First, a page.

Hope for the family farm lies in modern business savvy

Two years ago, an Iowa family farm had $50,000 in the bank, owed less than that much on land, and otherwise was free of debt. But by the end of 1981, doing things pretty much as it always had, it was half a million dollars in the red and no one knew why. Something had to be done quickly or the farm almost certainly would fail.

''In 1980,'' said Bill Shirley, a Shawnee Mission, Kan., agricultural consultant, ''they lost over $250,000, and in 1981 another $250,000.

''They were feeding cattle and hogs and had a small cow-calf herd. They knew things were going bad in a hurry, but they didn't know why.''

Mr. Shirley, who for a fee of $9,000 to $15,000 helps farmers reorganize their failing farms into profitable businesses, had helped the family with its cattle operation. Satisfied with his work, the family wanted to know if Shirley could help with their financial problems. The ''farm doctor'' agreed to try.

''The first thing we did was send them about two pounds of work sheets,'' Shirley said. ''We went back through their check register for three years and looked at every nickel they had spent. We decided whether the money had gone to hogs, cow-calf, crops, cattle, or general management. As best they could, they reconstructed profit and loss statements for each business within the farm.''

Shirley practically lived with the family for several days. He was there when they did their chores. He interviewed each family member separately. He called in other consultants to help predict market trends and make other suggestions.

''We discovered they were losing money in the livestock operation faster than they were making it on crops,'' Shirley said. ''Most of what the farm produced went through cattle and hogs.

''If the books had been set up correctly, they would have known the farm was making money and the livestock operations weren't. They could have straightened them out or shut them down.''

Most farms operate on the cash-basis accounting system, Shirley explained. It can tell a farmer at the end of the year whether he made or lost money, but that's about all. Shirley recommends accrual accounting, in which income and expenditures are entered when the farmer commits himself to them. Income is entered the day a deal is sealed. A bunch of calves may not be delivered for six weeks, but the transaction goes into the books as this month's business if the calves were sold this month. Using the cash basis, the items would be entered only when money changes hands.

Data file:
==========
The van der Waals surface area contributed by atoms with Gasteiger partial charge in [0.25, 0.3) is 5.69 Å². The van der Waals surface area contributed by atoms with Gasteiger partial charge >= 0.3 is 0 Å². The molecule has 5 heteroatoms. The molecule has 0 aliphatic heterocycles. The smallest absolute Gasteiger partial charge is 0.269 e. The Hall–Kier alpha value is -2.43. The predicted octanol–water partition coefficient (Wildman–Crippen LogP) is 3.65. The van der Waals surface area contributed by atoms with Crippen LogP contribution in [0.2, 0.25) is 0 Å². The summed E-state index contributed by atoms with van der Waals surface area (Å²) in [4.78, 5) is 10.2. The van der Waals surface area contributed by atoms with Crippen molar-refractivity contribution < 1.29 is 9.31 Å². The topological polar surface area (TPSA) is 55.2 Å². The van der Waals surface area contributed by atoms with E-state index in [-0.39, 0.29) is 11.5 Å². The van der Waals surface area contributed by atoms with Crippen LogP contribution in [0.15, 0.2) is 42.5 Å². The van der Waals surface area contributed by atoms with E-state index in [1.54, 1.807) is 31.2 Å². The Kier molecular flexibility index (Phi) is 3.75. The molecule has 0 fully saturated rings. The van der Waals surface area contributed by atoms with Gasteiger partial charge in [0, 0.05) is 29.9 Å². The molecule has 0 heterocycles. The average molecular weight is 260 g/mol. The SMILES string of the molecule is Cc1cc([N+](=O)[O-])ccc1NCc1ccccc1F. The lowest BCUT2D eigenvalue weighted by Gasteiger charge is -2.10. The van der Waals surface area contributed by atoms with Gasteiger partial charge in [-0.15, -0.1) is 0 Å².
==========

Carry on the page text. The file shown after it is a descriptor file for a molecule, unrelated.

''You can't run a multimillion-dollar business on cash-basis accounting,'' Shirley said.

The Iowa farm was on the cash basis, and there was more than $600,000 in short-term notes at the bank at 18 percent interest. Debt service alone was sinking them, Shirley said.

''We had to mortgage some of the farm to get the short-term debt to where it was manageable,'' he said. ''We had to shut the feedyard down temporarily. The strategy was to stop the losses.''

Shirley found that not enough money had been put into the farrow-to-finish hog operation to make it work properly. Some barns and out-buildings had been converted to a nursery and farrowing houses. But they weren't good enough and some of the pigs were lost.

''You've got to be weaning 10 or 11 pigs in a litter to make it in hogs,'' Shirley said. ''They were getting only eight or nine.

''But they had a pretty good feeder-pig building, so they sold the sows and started buying feeder pigs. When things improve enough that the farrow-to-finish hog business can be capitalized properly, plans are to reinstate it.''

Though Shirley usually urges clients to get out of cow-calf operations - a tough business, in his opinion - he advised the Iowans to stay in.

''In their 2,000 acres of leased and owned land,'' he said, ''they had about 700 in pasture. Any ground that couldn't be plowed was fenced and grassed for cows - a beautiful setup. More important, they had the right mind-set.''

He said the two herd bulls, however, looked as if they might have been worth more as hamburger. So he called in a consultant who arranged for four aggressive Simmental bulls.

''Now those cows are dropping some marvelous calves,'' Shirley said.

All possible crops were put into government programs, and what didn't qualify was put into alfalfa. It wasn't that the government programs were particularly profitable, but under them, losses were minimized. Seed varieties were chosen for versatility. No decision was made at planting time to put the grain through the livestock as had always been done in the past.